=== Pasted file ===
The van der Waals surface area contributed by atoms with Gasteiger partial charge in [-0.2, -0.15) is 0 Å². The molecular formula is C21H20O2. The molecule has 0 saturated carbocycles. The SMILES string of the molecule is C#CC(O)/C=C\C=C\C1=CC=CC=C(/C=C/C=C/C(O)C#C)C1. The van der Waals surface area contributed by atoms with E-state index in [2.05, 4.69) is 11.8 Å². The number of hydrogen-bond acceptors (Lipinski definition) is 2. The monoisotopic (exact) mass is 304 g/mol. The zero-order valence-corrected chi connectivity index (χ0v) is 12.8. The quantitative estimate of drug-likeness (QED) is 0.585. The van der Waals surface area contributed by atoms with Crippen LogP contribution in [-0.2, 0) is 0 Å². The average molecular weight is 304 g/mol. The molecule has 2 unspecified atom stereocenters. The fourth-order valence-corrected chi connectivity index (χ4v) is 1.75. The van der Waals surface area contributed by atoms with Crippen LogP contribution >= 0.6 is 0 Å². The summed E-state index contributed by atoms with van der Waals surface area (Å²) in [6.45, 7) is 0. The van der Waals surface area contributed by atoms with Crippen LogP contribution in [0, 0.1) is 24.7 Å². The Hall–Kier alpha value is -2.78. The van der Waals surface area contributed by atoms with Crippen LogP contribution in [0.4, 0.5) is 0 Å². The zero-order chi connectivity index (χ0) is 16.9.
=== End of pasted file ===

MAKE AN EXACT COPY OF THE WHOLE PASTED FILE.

The van der Waals surface area contributed by atoms with Gasteiger partial charge in [-0.2, -0.15) is 0 Å². The molecular formula is C21H20O2. The molecule has 0 saturated carbocycles. The SMILES string of the molecule is C#CC(O)/C=C\C=C\C1=CC=CC=C(/C=C/C=C/C(O)C#C)C1. The van der Waals surface area contributed by atoms with E-state index in [2.05, 4.69) is 11.8 Å². The number of hydrogen-bond acceptors (Lipinski definition) is 2. The monoisotopic (exact) mass is 304 g/mol. The zero-order valence-corrected chi connectivity index (χ0v) is 12.8. The quantitative estimate of drug-likeness (QED) is 0.585. The van der Waals surface area contributed by atoms with Crippen LogP contribution in [-0.2, 0) is 0 Å². The average molecular weight is 304 g/mol. The molecule has 2 unspecified atom stereocenters. The fourth-order valence-corrected chi connectivity index (χ4v) is 1.75. The van der Waals surface area contributed by atoms with Crippen LogP contribution >= 0.6 is 0 Å². The summed E-state index contributed by atoms with van der Waals surface area (Å²) in [6.45, 7) is 0. The van der Waals surface area contributed by atoms with Crippen LogP contribution in [0, 0.1) is 24.7 Å². The Hall–Kier alpha value is -2.78. The van der Waals surface area contributed by atoms with Crippen LogP contribution in [0.4, 0.5) is 0 Å². The zero-order chi connectivity index (χ0) is 16.9.